Waite then went t. ('ripple t leek and in an address to the miners
uiged them to absl.iin from any further deslruclion of property
but to submit their demands to a board of arbitration. The miners
expressed their willingness to do so but the miiie owners refused.
Warrants were sworn out for the men who were supposed to
have blown up the shaft house at Victor antl ])laced in the hands
of the sheritt. The strikers fortified a position on Bull Hill and
defied the authorities. On May 30 the Raven Hill mining com-
pany went into the Federal court and asked for protection to their
property in the hope of getting- United States troops ordered to
the mines to enforce the court's orders. Hut the court denied the
application on the grounds that it had no jurisdiction, the whole
matter being within the domain (;f the police power of the state.
The mine owners then signified their willingness to arbitrate. An
agreemci.i \v,i~- reached on jmie .\, but the decision of the arbi-
trators w... rejieled !i\- bulb sides to Ihe coiilroversy and the
.strike weiil imi. ( )n June (> a force of nine lumdiid depiilies cut



WAV.



r.^i:^{



COLORADO, FROM IV.IITE TO PRABODV. 465

the tclei;r;iph comnnuiication and marched agauist the miners'
fort at Altman, un lUill IlilL Tlie miners were ready for an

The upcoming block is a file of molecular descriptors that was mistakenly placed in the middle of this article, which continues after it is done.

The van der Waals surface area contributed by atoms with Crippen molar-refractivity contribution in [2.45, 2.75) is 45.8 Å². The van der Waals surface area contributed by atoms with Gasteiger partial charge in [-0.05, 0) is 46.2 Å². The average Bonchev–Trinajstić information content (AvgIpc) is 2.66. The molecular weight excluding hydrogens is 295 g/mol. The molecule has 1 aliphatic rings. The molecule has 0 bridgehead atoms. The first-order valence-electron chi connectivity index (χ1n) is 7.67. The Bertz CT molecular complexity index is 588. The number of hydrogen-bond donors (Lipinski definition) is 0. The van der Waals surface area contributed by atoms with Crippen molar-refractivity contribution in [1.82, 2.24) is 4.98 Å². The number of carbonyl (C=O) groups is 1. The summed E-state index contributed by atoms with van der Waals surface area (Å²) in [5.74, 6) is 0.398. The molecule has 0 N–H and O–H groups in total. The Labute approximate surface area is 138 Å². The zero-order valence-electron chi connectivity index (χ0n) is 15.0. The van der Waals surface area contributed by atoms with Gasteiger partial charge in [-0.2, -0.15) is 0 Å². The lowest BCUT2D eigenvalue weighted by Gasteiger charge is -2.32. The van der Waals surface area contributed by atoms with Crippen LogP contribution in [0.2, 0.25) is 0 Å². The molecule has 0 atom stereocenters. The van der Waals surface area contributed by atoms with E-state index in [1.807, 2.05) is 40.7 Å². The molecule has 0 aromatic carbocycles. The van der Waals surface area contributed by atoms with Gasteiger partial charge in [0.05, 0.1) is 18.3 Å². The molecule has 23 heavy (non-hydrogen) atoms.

attack and about two hiuuh-ed shots were fired, though no serious
ilamage was done. General lirooks and Adjutant-(~ieneral Tars-
ney were ordercil by the governor to call out a sufficient number
of the state trooj^s to maintain order and go to Altman. They
were instructed to let no armed tlcputy pass through their lines
but to allow the shcriti' to go alone for the purpose of arresting
the parties against whom he held warrants. A final agreement
I was reached June 11. By its provisions the deputies were to
I be withdrawn ; the mines turned over peaceably to the owners ;
j both mines and miners to be protected l)y the militia, the troops
remain at Anaconda, Victor and Cripple Creek for thirty days
and longer if necessary; and those for whom warrants were held
were to be turned over to the sheriff of El Paso county at Colo-
rado Springs.

Idle men arrested were charged with murder and destruction